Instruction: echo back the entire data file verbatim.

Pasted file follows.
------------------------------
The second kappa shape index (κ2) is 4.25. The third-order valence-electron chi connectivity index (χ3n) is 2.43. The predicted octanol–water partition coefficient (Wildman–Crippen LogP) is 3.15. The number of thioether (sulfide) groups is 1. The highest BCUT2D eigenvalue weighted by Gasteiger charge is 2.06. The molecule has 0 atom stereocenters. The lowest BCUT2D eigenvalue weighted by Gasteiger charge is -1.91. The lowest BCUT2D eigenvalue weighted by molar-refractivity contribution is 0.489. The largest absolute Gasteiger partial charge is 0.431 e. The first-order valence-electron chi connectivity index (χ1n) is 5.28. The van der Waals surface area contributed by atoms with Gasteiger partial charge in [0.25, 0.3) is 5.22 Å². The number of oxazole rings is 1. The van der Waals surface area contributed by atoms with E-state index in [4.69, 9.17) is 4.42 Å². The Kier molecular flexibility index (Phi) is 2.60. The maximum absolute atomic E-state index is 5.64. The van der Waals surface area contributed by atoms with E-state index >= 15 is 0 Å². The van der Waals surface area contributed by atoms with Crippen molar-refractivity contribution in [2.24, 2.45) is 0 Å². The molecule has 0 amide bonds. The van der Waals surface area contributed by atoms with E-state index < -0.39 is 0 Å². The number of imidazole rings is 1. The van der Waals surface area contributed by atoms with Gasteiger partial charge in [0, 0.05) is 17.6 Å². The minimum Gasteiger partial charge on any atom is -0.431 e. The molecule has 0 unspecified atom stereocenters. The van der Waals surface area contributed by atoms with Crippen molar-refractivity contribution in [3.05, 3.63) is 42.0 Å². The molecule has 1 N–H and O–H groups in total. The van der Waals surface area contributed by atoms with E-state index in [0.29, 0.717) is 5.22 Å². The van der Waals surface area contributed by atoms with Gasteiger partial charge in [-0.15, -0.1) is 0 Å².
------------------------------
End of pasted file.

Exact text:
The second kappa shape index (κ2) is 4.25. The third-order valence-electron chi connectivity index (χ3n) is 2.43. The predicted octanol–water partition coefficient (Wildman–Crippen LogP) is 3.15. The number of thioether (sulfide) groups is 1. The highest BCUT2D eigenvalue weighted by Gasteiger charge is 2.06. The molecule has 0 atom stereocenters. The lowest BCUT2D eigenvalue weighted by Gasteiger charge is -1.91. The lowest BCUT2D eigenvalue weighted by molar-refractivity contribution is 0.489. The largest absolute Gasteiger partial charge is 0.431 e. The first-order valence-electron chi connectivity index (χ1n) is 5.28. The van der Waals surface area contributed by atoms with Gasteiger partial charge in [0.25, 0.3) is 5.22 Å². The number of oxazole rings is 1. The van der Waals surface area contributed by atoms with E-state index in [4.69, 9.17) is 4.42 Å². The Kier molecular flexibility index (Phi) is 2.60. The maximum absolute atomic E-state index is 5.64. The van der Waals surface area contributed by atoms with E-state index >= 15 is 0 Å². The van der Waals surface area contributed by atoms with Crippen molar-refractivity contribution in [2.24, 2.45) is 0 Å². The molecule has 0 amide bonds. The van der Waals surface area contributed by atoms with E-state index < -0.39 is 0 Å². The number of imidazole rings is 1. The van der Waals surface area contributed by atoms with Gasteiger partial charge in [0, 0.05) is 17.6 Å². The minimum Gasteiger partial charge on any atom is -0.431 e. The molecule has 0 unspecified atom stereocenters. The van der Waals surface area contributed by atoms with Crippen molar-refractivity contribution in [3.05, 3.63) is 42.0 Å². The molecule has 1 N–H and O–H groups in total. The van der Waals surface area contributed by atoms with E-state index in [0.29, 0.717) is 5.22 Å². The van der Waals surface area contributed by atoms with Gasteiger partial charge in [-0.15, -0.1) is 0 Å².